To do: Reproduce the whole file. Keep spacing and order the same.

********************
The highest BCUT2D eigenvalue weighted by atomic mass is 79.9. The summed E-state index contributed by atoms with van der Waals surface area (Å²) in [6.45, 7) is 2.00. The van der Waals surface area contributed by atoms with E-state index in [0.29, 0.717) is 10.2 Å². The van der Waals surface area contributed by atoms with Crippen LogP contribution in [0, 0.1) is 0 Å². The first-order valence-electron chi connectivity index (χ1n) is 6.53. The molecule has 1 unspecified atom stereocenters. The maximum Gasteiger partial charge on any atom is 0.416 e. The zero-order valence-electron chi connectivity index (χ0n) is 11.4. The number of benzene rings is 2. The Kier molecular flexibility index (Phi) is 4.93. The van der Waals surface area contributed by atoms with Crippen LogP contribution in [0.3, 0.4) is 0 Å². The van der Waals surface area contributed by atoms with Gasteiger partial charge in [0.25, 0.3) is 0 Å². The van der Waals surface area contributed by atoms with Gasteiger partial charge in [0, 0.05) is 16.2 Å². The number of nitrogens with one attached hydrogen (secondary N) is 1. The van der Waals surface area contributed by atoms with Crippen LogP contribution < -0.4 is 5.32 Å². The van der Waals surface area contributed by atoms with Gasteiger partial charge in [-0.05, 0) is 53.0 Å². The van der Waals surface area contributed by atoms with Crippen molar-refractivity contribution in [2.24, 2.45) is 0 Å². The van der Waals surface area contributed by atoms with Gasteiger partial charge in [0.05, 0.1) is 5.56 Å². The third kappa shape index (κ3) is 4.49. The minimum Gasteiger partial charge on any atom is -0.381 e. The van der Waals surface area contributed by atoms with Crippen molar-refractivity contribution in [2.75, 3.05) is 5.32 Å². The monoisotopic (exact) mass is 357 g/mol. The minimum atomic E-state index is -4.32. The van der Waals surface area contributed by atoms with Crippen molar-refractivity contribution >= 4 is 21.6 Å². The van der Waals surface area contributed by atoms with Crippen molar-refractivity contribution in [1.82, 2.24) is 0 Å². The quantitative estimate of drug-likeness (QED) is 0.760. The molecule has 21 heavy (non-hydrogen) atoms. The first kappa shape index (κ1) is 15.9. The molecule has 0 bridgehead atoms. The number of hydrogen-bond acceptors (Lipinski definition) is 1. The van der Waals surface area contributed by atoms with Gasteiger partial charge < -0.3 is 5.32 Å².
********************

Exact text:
The highest BCUT2D eigenvalue weighted by atomic mass is 79.9. The summed E-state index contributed by atoms with van der Waals surface area (Å²) in [6.45, 7) is 2.00. The van der Waals surface area contributed by atoms with E-state index in [0.29, 0.717) is 10.2 Å². The van der Waals surface area contributed by atoms with Crippen LogP contribution in [0, 0.1) is 0 Å². The first-order valence-electron chi connectivity index (χ1n) is 6.53. The molecule has 1 unspecified atom stereocenters. The maximum Gasteiger partial charge on any atom is 0.416 e. The zero-order valence-electron chi connectivity index (χ0n) is 11.4. The number of benzene rings is 2. The Kier molecular flexibility index (Phi) is 4.93. The van der Waals surface area contributed by atoms with Crippen LogP contribution in [0.3, 0.4) is 0 Å². The van der Waals surface area contributed by atoms with Gasteiger partial charge in [0.25, 0.3) is 0 Å². The van der Waals surface area contributed by atoms with Gasteiger partial charge in [0, 0.05) is 16.2 Å². The number of nitrogens with one attached hydrogen (secondary N) is 1. The van der Waals surface area contributed by atoms with Crippen LogP contribution < -0.4 is 5.32 Å². The van der Waals surface area contributed by atoms with Gasteiger partial charge in [-0.05, 0) is 53.0 Å². The van der Waals surface area contributed by atoms with Crippen molar-refractivity contribution in [2.24, 2.45) is 0 Å². The van der Waals surface area contributed by atoms with Gasteiger partial charge in [0.05, 0.1) is 5.56 Å². The third kappa shape index (κ3) is 4.49. The minimum Gasteiger partial charge on any atom is -0.381 e. The van der Waals surface area contributed by atoms with Crippen molar-refractivity contribution in [2.75, 3.05) is 5.32 Å². The monoisotopic (exact) mass is 357 g/mol. The minimum atomic E-state index is -4.32. The van der Waals surface area contributed by atoms with Crippen molar-refractivity contribution >= 4 is 21.6 Å². The van der Waals surface area contributed by atoms with Crippen molar-refractivity contribution in [1.82, 2.24) is 0 Å². The quantitative estimate of drug-likeness (QED) is 0.760. The molecule has 21 heavy (non-hydrogen) atoms. The first kappa shape index (κ1) is 15.9. The molecule has 0 bridgehead atoms. The number of hydrogen-bond acceptors (Lipinski definition) is 1. The van der Waals surface area contributed by atoms with Gasteiger partial charge < -0.3 is 5.32 Å².